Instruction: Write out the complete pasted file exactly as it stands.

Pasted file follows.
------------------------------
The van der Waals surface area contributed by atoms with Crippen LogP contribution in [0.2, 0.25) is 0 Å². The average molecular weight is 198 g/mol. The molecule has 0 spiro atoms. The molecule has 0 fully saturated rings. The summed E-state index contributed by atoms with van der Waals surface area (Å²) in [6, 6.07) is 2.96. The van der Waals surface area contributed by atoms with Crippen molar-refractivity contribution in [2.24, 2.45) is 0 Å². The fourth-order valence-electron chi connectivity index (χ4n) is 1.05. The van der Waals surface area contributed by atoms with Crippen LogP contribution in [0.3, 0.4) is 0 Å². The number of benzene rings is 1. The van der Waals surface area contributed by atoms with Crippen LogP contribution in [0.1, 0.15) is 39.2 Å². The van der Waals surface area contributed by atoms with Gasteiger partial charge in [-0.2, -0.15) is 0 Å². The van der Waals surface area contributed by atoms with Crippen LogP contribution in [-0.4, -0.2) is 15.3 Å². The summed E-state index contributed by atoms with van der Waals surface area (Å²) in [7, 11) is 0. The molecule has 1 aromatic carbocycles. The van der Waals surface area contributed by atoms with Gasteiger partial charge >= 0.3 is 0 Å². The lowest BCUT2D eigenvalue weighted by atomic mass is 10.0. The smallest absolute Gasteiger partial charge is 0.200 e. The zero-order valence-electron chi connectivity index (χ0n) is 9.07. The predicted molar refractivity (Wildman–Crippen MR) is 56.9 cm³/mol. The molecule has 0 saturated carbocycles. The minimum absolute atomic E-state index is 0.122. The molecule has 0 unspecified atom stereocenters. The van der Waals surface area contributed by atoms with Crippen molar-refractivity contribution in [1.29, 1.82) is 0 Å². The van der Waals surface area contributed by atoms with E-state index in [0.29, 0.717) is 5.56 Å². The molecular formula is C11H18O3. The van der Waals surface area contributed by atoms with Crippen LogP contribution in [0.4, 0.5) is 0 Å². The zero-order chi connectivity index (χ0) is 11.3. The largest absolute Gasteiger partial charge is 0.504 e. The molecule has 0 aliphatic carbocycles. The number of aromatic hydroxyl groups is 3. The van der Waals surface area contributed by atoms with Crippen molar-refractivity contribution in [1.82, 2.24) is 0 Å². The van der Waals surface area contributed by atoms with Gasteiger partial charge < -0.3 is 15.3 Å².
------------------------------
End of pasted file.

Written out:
The van der Waals surface area contributed by atoms with Crippen LogP contribution in [0.2, 0.25) is 0 Å². The average molecular weight is 198 g/mol. The molecule has 0 spiro atoms. The molecule has 0 fully saturated rings. The summed E-state index contributed by atoms with van der Waals surface area (Å²) in [6, 6.07) is 2.96. The van der Waals surface area contributed by atoms with Crippen molar-refractivity contribution in [2.24, 2.45) is 0 Å². The fourth-order valence-electron chi connectivity index (χ4n) is 1.05. The van der Waals surface area contributed by atoms with Crippen LogP contribution in [0.3, 0.4) is 0 Å². The number of benzene rings is 1. The van der Waals surface area contributed by atoms with Crippen LogP contribution in [0.1, 0.15) is 39.2 Å². The van der Waals surface area contributed by atoms with Gasteiger partial charge in [-0.2, -0.15) is 0 Å². The van der Waals surface area contributed by atoms with Crippen LogP contribution in [-0.4, -0.2) is 15.3 Å². The summed E-state index contributed by atoms with van der Waals surface area (Å²) in [7, 11) is 0. The molecule has 1 aromatic carbocycles. The van der Waals surface area contributed by atoms with Gasteiger partial charge >= 0.3 is 0 Å². The lowest BCUT2D eigenvalue weighted by atomic mass is 10.0. The smallest absolute Gasteiger partial charge is 0.200 e. The zero-order valence-electron chi connectivity index (χ0n) is 9.07. The predicted molar refractivity (Wildman–Crippen MR) is 56.9 cm³/mol. The molecule has 0 saturated carbocycles. The minimum absolute atomic E-state index is 0.122. The molecule has 0 unspecified atom stereocenters. The van der Waals surface area contributed by atoms with Crippen molar-refractivity contribution in [1.29, 1.82) is 0 Å². The van der Waals surface area contributed by atoms with E-state index in [0.29, 0.717) is 5.56 Å². The molecular formula is C11H18O3. The van der Waals surface area contributed by atoms with Crippen LogP contribution in [0.4, 0.5) is 0 Å². The zero-order chi connectivity index (χ0) is 11.3. The largest absolute Gasteiger partial charge is 0.504 e. The molecule has 0 aliphatic carbocycles. The number of aromatic hydroxyl groups is 3. The van der Waals surface area contributed by atoms with Crippen molar-refractivity contribution in [1.82, 2.24) is 0 Å². The van der Waals surface area contributed by atoms with Gasteiger partial charge < -0.3 is 15.3 Å².